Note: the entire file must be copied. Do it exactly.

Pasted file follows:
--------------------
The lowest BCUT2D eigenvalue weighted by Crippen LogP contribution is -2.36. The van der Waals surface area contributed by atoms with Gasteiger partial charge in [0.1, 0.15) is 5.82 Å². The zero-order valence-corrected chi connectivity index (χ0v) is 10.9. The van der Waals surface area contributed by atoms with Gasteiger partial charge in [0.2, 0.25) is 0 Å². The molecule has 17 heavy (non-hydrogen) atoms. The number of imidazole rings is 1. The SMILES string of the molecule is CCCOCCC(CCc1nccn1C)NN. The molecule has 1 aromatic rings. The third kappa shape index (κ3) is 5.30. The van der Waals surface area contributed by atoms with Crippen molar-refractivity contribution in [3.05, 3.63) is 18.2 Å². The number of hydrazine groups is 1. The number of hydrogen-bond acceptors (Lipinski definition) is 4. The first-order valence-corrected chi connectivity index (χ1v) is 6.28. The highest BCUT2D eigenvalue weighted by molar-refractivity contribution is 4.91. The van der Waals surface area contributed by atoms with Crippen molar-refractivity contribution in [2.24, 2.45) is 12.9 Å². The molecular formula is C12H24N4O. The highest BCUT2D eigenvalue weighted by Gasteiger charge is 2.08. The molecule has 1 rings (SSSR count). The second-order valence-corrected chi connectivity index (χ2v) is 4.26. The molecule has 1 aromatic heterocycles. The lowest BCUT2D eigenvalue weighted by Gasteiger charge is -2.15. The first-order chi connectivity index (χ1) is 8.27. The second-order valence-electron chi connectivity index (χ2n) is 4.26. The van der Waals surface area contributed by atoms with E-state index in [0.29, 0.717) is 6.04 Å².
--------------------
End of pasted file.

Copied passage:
The lowest BCUT2D eigenvalue weighted by Crippen LogP contribution is -2.36. The van der Waals surface area contributed by atoms with Gasteiger partial charge in [0.1, 0.15) is 5.82 Å². The zero-order valence-corrected chi connectivity index (χ0v) is 10.9. The van der Waals surface area contributed by atoms with Gasteiger partial charge in [0.2, 0.25) is 0 Å². The molecule has 17 heavy (non-hydrogen) atoms. The number of imidazole rings is 1. The SMILES string of the molecule is CCCOCCC(CCc1nccn1C)NN. The molecule has 1 aromatic rings. The third kappa shape index (κ3) is 5.30. The van der Waals surface area contributed by atoms with Crippen molar-refractivity contribution in [3.05, 3.63) is 18.2 Å². The number of hydrazine groups is 1. The number of hydrogen-bond acceptors (Lipinski definition) is 4. The first-order valence-corrected chi connectivity index (χ1v) is 6.28. The highest BCUT2D eigenvalue weighted by molar-refractivity contribution is 4.91. The van der Waals surface area contributed by atoms with Crippen molar-refractivity contribution in [2.24, 2.45) is 12.9 Å². The molecular formula is C12H24N4O. The highest BCUT2D eigenvalue weighted by Gasteiger charge is 2.08. The molecule has 1 rings (SSSR count). The second-order valence-corrected chi connectivity index (χ2v) is 4.26. The molecule has 1 aromatic heterocycles. The lowest BCUT2D eigenvalue weighted by Gasteiger charge is -2.15. The first-order chi connectivity index (χ1) is 8.27. The second-order valence-electron chi connectivity index (χ2n) is 4.26. The van der Waals surface area contributed by atoms with E-state index in [0.29, 0.717) is 6.04 Å².